I'm going to die rather sooner than I'd like. I tried to protect my
    neighbours from crime, and became the victim of it. Complications in
    hospital following this resulted in a serious illness. I now need a bone
    marrow transplant. Many people around the world are waiting for a marrow
    transplant, too. Please volunteer to be a marrow donor:
  11. Rod Speed

    Rod Speed Guest

    McBain is just another pathetically bitter and twisted drunk.
  12. swanny

    swanny Guest

    A server can be a good idea provided you are able to maintain it. It's a
    good idea to have some kind of UPS to power the server throughout short
    power blackouts and brownouts, and to gracefully shut it down when the
    power is out for extended periods.

    A server can add:
    - file sharing.
    - centralised backups.
    - email server. The desktops send the email to your server which is
    responsible for sending it on to the destination, as well as receiving
    all the email in the background, and the desktops access the server to
    receive email. You can also add virus and spam filtering to your local
    server. Also means that local (internal) email does not need to go out
    over the Internet.
    - local dns cache, which can speed up Internet accesses.
    - dhcp server.
    - internal web server for intranet web pages.
    - centralised application serving/sharing, which could include web based
    applications on the internal web server.
  13. I find that for a significatn percentage of small business that a UPS
    is a mere waste of time. A decent ups costs a lot, and needs to be
    maintained. Neither of which small business are usually interesed. A
    good surge supressor will usually suffice.

    A standard workstation can do all the above. The question how much
    data needs tp be shared, that will determine when and where a server
    is appropriate.

  14. Funny that, i usually find that business like it when i ask them what
    they need and force them to question what they really need. I used to
    outsell the sales guys in my last job, and guess who always landed the
    big contracts?
  15. Alex Gibson

    Alex Gibson Guest

    Store email, store company documents so they are available
    to all, center point of document storage and for sales information ,
    records(database) etc
    that can be more easily backed up than four or more seperate computers.

    A decent network switch with spare ports in case you need to add more pcs.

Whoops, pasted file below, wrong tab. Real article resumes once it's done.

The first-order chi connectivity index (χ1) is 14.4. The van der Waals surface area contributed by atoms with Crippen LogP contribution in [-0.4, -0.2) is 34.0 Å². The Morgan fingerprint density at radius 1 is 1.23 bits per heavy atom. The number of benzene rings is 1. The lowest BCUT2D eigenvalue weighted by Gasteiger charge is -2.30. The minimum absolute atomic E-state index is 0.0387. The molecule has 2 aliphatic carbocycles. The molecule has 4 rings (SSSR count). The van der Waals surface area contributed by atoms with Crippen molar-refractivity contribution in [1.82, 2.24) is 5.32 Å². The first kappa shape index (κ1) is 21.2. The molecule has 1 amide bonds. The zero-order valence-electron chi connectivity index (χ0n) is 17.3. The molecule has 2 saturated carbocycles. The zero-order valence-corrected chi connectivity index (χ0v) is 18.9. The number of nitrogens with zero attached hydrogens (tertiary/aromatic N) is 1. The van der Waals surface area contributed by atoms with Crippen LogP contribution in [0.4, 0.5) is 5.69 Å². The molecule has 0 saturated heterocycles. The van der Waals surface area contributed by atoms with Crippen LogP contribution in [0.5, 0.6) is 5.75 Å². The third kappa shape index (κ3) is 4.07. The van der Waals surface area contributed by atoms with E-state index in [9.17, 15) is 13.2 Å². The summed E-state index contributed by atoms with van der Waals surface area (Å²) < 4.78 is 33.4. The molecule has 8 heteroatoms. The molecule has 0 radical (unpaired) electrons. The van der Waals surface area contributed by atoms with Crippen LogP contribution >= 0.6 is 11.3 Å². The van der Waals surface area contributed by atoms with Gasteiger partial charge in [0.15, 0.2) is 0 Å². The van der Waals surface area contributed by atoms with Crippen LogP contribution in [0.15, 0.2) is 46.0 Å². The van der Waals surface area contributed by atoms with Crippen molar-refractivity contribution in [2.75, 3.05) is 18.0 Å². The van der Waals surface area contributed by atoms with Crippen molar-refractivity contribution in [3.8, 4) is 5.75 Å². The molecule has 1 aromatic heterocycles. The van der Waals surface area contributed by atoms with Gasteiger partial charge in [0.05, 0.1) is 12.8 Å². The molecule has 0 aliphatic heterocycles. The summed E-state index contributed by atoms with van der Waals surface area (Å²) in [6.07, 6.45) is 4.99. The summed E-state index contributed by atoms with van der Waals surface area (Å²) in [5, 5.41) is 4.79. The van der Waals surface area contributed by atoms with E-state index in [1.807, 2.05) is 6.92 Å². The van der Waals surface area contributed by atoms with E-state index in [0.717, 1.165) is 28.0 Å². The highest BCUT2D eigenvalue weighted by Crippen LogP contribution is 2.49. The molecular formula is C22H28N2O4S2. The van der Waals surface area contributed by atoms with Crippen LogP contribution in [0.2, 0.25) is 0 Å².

A good hardware firewall for your net connection.
    Software firewalls on all machines.
    Anti-virus on all machines.
    Anti-spyware on all machines.

    Update all antivirus, antispyware at least once a week.
    Unless you are using it as a processing server
    makes really no difference what processor for
    office use. Cost and reliability are more important.

    Probably worth your while to go with Sun , Dell , IBM or HP
    with a three year service contract.
    Any problems you just ring them,rather than having to fix it yourself.

    Depends on your location , if regional go with the company
    that can give local support (including local computer shops).
    I would also suggest , getting a ups (uninterruptible power supply),
    and tape back up drive.

    Back up the pcs once a month, the server twice a week.
  16. swanny

    swanny Guest

    Why would you put an email server and web server on a workstation? If it
    is powered down when the user goes home, no-one gets any email??
  17. swanny

    swanny Guest

    With storms and trees causing power cables to short and periodically
    dropping the power out, I found that haveing the servers reset several
    times an hour a real pain. Since I put a UPS on each I've had no
    problems. Maybe your experience is different.
  18. Leo

    Leo Guest

    Yes but do you have any friends, and where do you buy those extra large,..just askin,
  19. Alex Gibson

    Alex Gibson Guest

    Depends if outages starting costing them cash / loose sales etc

    Really would depend on location and reliability of power in the area.

    I'm sure lots of UPS's got sold when Victoria was
    having all those brownout hassles a while back.

    A decent quality pc power supply seems to make a difference with
    some of the very short outages we seem to get a lot of in summer.

    Pc with budget / cheap power supply goes down then reboots
    decent quality power supply, pc keeps humming a long.
    Ended up getting a ups to avoid hassles.

    Probably getting close to needing a new battery soon.

  20. nbs

    nbs Guest

    star network topology you say. and the other choices would be...?